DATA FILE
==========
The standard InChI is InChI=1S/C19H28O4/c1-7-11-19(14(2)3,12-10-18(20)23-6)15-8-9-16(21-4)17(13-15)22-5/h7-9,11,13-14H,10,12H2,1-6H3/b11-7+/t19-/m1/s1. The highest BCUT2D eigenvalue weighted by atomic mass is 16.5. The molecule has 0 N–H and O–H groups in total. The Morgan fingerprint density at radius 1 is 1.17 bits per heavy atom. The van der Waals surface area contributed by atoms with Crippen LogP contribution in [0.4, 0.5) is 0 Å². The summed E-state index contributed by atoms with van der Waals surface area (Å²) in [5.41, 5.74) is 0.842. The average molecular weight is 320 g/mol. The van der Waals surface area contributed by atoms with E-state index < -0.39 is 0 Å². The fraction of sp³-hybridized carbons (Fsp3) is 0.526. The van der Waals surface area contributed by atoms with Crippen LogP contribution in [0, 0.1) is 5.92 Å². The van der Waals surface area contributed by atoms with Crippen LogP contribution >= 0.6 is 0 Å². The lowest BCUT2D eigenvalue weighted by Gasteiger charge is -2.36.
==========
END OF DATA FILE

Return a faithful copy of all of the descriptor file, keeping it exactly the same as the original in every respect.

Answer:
The standard InChI is InChI=1S/C19H28O4/c1-7-11-19(14(2)3,12-10-18(20)23-6)15-8-9-16(21-4)17(13-15)22-5/h7-9,11,13-14H,10,12H2,1-6H3/b11-7+/t19-/m1/s1. The highest BCUT2D eigenvalue weighted by atomic mass is 16.5. The molecule has 0 N–H and O–H groups in total. The Morgan fingerprint density at radius 1 is 1.17 bits per heavy atom. The van der Waals surface area contributed by atoms with Crippen LogP contribution in [0.4, 0.5) is 0 Å². The summed E-state index contributed by atoms with van der Waals surface area (Å²) in [5.41, 5.74) is 0.842. The average molecular weight is 320 g/mol. The van der Waals surface area contributed by atoms with E-state index < -0.39 is 0 Å². The fraction of sp³-hybridized carbons (Fsp3) is 0.526. The van der Waals surface area contributed by atoms with Crippen LogP contribution in [0, 0.1) is 5.92 Å². The van der Waals surface area contributed by atoms with Crippen LogP contribution >= 0.6 is 0 Å². The lowest BCUT2D eigenvalue weighted by Gasteiger charge is -2.36.